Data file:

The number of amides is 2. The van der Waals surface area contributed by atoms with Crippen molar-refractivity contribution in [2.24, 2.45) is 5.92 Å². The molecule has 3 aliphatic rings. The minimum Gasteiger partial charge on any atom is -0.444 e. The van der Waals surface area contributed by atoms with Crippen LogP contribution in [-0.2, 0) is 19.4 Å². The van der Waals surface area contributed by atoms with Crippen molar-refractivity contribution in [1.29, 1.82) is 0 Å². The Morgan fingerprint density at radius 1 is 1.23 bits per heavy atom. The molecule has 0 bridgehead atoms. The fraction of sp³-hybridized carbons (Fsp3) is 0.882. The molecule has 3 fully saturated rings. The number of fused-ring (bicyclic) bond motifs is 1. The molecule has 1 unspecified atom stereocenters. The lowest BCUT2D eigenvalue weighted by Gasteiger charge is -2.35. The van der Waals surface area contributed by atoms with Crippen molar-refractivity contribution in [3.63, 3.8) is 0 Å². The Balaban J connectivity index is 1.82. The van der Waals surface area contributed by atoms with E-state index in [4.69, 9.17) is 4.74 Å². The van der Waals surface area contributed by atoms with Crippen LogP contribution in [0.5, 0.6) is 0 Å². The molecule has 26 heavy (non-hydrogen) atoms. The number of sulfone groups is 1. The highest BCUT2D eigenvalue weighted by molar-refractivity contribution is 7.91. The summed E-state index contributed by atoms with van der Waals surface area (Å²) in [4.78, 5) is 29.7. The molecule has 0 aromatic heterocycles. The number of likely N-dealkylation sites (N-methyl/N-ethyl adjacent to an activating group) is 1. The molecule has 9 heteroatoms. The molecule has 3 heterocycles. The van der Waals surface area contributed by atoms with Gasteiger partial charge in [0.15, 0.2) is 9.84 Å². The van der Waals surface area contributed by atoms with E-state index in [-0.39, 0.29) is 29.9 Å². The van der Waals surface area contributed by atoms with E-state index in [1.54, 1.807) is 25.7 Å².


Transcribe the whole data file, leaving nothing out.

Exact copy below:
The number of amides is 2. The van der Waals surface area contributed by atoms with Crippen molar-refractivity contribution in [2.24, 2.45) is 5.92 Å². The molecule has 3 aliphatic rings. The minimum Gasteiger partial charge on any atom is -0.444 e. The van der Waals surface area contributed by atoms with Crippen LogP contribution in [-0.2, 0) is 19.4 Å². The van der Waals surface area contributed by atoms with Crippen molar-refractivity contribution in [1.29, 1.82) is 0 Å². The Morgan fingerprint density at radius 1 is 1.23 bits per heavy atom. The molecule has 0 bridgehead atoms. The fraction of sp³-hybridized carbons (Fsp3) is 0.882. The molecule has 3 fully saturated rings. The number of fused-ring (bicyclic) bond motifs is 1. The molecule has 1 unspecified atom stereocenters. The lowest BCUT2D eigenvalue weighted by Gasteiger charge is -2.35. The van der Waals surface area contributed by atoms with Crippen molar-refractivity contribution in [3.63, 3.8) is 0 Å². The Balaban J connectivity index is 1.82. The van der Waals surface area contributed by atoms with E-state index in [4.69, 9.17) is 4.74 Å². The van der Waals surface area contributed by atoms with Crippen LogP contribution in [0.5, 0.6) is 0 Å². The molecule has 26 heavy (non-hydrogen) atoms. The number of sulfone groups is 1. The highest BCUT2D eigenvalue weighted by molar-refractivity contribution is 7.91. The summed E-state index contributed by atoms with van der Waals surface area (Å²) in [4.78, 5) is 29.7. The molecule has 0 aromatic heterocycles. The number of likely N-dealkylation sites (N-methyl/N-ethyl adjacent to an activating group) is 1. The molecule has 9 heteroatoms. The molecule has 3 heterocycles. The van der Waals surface area contributed by atoms with Gasteiger partial charge in [0.15, 0.2) is 9.84 Å². The van der Waals surface area contributed by atoms with E-state index in [-0.39, 0.29) is 29.9 Å². The van der Waals surface area contributed by atoms with E-state index in [1.54, 1.807) is 25.7 Å².